Ikebana

I’ve been enjoying learning about Ikebana and making Ikebana vases primarily for the Ikenobo and Ohara School of Ikebana. There are many schools of Ikebana, and these two are the oldest.

Ikebana, one of the traditional arts of Japan, has been practiced for more than six hundred years. It developed from the Buddhist ritual of offering flowers to the spirits of the dead. By the middle of the 15th Century, with the emergence of the first classical styles, Ikebana achieved the status of an art form independent of its religious origins, though it continued to retain strong symbolic and philosophical overtones. What distinguishes Ikebana from simpler decorative approaches is its asymmetrical form and the use of “empty” space as an essential feature of the composition. I’m inspired by the use of space and movement in the arrangements. Though the many formal characteristics of arrangements, such as Rikka, Shoka, Heika, Nagieri, free-form, are difficult for me to understand, I’ve been enjoying the exploration of the forms of these elegant vases.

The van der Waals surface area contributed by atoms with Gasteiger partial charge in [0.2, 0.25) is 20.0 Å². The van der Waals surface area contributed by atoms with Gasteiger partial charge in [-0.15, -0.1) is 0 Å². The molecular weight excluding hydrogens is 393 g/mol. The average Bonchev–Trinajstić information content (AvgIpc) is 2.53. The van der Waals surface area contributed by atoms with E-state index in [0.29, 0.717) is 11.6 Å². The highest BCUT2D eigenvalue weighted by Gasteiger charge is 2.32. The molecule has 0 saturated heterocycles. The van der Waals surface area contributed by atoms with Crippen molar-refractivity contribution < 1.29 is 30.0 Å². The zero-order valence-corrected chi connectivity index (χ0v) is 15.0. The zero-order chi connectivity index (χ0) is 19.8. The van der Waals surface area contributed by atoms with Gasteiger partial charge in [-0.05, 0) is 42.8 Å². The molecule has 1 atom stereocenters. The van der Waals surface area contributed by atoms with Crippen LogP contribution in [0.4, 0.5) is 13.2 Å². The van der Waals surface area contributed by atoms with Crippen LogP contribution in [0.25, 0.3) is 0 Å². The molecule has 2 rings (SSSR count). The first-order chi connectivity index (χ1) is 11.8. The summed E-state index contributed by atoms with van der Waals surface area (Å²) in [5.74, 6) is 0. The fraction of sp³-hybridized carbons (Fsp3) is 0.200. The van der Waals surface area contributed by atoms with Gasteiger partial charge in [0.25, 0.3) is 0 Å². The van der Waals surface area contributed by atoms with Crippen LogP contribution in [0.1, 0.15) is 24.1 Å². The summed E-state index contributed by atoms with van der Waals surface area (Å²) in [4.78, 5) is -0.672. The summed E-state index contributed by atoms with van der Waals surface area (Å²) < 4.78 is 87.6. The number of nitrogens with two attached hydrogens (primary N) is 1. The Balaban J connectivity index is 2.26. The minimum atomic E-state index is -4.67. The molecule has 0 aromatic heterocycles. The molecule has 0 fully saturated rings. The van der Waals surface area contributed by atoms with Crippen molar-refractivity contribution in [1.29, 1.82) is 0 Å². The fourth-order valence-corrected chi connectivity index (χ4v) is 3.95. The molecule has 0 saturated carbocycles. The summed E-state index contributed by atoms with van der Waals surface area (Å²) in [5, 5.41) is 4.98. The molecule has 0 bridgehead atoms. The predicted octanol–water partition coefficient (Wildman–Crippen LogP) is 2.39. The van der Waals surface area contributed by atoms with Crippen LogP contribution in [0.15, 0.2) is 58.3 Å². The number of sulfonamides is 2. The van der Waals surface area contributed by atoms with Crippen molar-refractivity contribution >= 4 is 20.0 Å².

I offer several Ikenobo and Ohara style Ikebana containers for sale in my my Etsy Shop, the shop page on this website. The vases here featured are all available for purchase. Special orders can also be arranged.

The arrangements shown in these vases are by Jose’ Juico and students in his class of Ikebana flower-arranging that he conducts in my studio in the spring and summer. An ikebana class will begin at the end of March. You’ll be learning about the aesthetics and techniques of arranging flowers through the Ohara and Ikenobo Schools of Ikebana, and making a vase of your choice to display your arrangements.

For information about the upcoming classes, check out my classes page on this website.